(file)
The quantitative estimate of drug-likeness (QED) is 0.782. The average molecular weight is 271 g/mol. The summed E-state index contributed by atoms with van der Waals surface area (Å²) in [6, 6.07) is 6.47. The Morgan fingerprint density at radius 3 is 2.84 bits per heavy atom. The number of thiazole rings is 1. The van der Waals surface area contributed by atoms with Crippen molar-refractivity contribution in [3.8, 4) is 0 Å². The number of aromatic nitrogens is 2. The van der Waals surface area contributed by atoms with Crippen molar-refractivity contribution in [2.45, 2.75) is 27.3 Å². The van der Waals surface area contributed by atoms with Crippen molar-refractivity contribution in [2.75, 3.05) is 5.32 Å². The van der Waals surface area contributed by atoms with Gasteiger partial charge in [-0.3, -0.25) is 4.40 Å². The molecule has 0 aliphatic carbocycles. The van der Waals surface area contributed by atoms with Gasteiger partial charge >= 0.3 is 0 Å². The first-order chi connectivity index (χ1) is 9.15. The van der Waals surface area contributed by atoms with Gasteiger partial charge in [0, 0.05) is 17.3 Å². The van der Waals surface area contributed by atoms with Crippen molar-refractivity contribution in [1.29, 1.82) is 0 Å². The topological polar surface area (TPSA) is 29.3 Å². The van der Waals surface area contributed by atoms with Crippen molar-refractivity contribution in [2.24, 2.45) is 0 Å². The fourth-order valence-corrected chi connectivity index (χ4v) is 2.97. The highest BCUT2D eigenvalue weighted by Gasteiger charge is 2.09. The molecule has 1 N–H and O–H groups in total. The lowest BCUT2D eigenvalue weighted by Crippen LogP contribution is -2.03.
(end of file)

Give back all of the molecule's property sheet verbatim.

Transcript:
The quantitative estimate of drug-likeness (QED) is 0.782. The average molecular weight is 271 g/mol. The summed E-state index contributed by atoms with van der Waals surface area (Å²) in [6, 6.07) is 6.47. The Morgan fingerprint density at radius 3 is 2.84 bits per heavy atom. The number of thiazole rings is 1. The van der Waals surface area contributed by atoms with Crippen molar-refractivity contribution in [3.8, 4) is 0 Å². The number of aromatic nitrogens is 2. The van der Waals surface area contributed by atoms with Crippen molar-refractivity contribution in [2.45, 2.75) is 27.3 Å². The van der Waals surface area contributed by atoms with Crippen molar-refractivity contribution in [2.75, 3.05) is 5.32 Å². The van der Waals surface area contributed by atoms with Gasteiger partial charge in [-0.3, -0.25) is 4.40 Å². The molecule has 0 aliphatic carbocycles. The van der Waals surface area contributed by atoms with Gasteiger partial charge >= 0.3 is 0 Å². The first-order chi connectivity index (χ1) is 9.15. The van der Waals surface area contributed by atoms with Gasteiger partial charge in [0, 0.05) is 17.3 Å². The van der Waals surface area contributed by atoms with Crippen molar-refractivity contribution in [1.29, 1.82) is 0 Å². The topological polar surface area (TPSA) is 29.3 Å². The van der Waals surface area contributed by atoms with Crippen molar-refractivity contribution in [2.24, 2.45) is 0 Å². The fourth-order valence-corrected chi connectivity index (χ4v) is 2.97. The highest BCUT2D eigenvalue weighted by Gasteiger charge is 2.09. The molecule has 1 N–H and O–H groups in total. The lowest BCUT2D eigenvalue weighted by Crippen LogP contribution is -2.03.